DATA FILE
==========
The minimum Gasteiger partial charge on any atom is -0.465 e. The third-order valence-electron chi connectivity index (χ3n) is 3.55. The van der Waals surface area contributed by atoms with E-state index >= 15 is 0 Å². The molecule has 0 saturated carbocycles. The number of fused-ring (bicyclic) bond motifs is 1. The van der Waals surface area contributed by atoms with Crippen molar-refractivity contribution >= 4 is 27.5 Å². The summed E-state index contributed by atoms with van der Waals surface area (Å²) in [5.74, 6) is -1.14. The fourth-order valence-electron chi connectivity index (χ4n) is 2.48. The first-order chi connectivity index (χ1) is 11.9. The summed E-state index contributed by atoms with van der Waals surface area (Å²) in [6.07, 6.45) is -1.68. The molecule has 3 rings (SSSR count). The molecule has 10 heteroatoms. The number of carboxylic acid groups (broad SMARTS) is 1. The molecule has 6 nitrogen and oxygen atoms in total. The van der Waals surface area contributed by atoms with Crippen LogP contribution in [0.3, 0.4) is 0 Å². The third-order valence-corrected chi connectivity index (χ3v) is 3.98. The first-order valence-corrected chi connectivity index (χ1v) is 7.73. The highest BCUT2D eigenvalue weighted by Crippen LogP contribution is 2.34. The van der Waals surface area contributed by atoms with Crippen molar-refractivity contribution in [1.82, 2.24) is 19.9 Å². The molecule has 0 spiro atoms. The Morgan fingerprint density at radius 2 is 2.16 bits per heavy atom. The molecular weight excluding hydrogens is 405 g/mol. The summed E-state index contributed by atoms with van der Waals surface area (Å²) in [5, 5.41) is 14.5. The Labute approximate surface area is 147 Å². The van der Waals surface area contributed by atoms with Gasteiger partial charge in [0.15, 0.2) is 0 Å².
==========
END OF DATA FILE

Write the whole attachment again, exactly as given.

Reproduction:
The minimum Gasteiger partial charge on any atom is -0.465 e. The third-order valence-electron chi connectivity index (χ3n) is 3.55. The van der Waals surface area contributed by atoms with E-state index >= 15 is 0 Å². The molecule has 0 saturated carbocycles. The number of fused-ring (bicyclic) bond motifs is 1. The van der Waals surface area contributed by atoms with Crippen molar-refractivity contribution >= 4 is 27.5 Å². The summed E-state index contributed by atoms with van der Waals surface area (Å²) in [5.74, 6) is -1.14. The fourth-order valence-electron chi connectivity index (χ4n) is 2.48. The first-order chi connectivity index (χ1) is 11.9. The summed E-state index contributed by atoms with van der Waals surface area (Å²) in [6.07, 6.45) is -1.68. The molecule has 3 rings (SSSR count). The molecule has 10 heteroatoms. The number of carboxylic acid groups (broad SMARTS) is 1. The molecule has 6 nitrogen and oxygen atoms in total. The van der Waals surface area contributed by atoms with Crippen LogP contribution in [0.3, 0.4) is 0 Å². The third-order valence-corrected chi connectivity index (χ3v) is 3.98. The first-order valence-corrected chi connectivity index (χ1v) is 7.73. The highest BCUT2D eigenvalue weighted by Crippen LogP contribution is 2.34. The van der Waals surface area contributed by atoms with Crippen molar-refractivity contribution in [1.82, 2.24) is 19.9 Å². The molecule has 0 spiro atoms. The Morgan fingerprint density at radius 2 is 2.16 bits per heavy atom. The molecular weight excluding hydrogens is 405 g/mol. The summed E-state index contributed by atoms with van der Waals surface area (Å²) in [5, 5.41) is 14.5. The Labute approximate surface area is 147 Å². The van der Waals surface area contributed by atoms with Gasteiger partial charge in [0.15, 0.2) is 0 Å².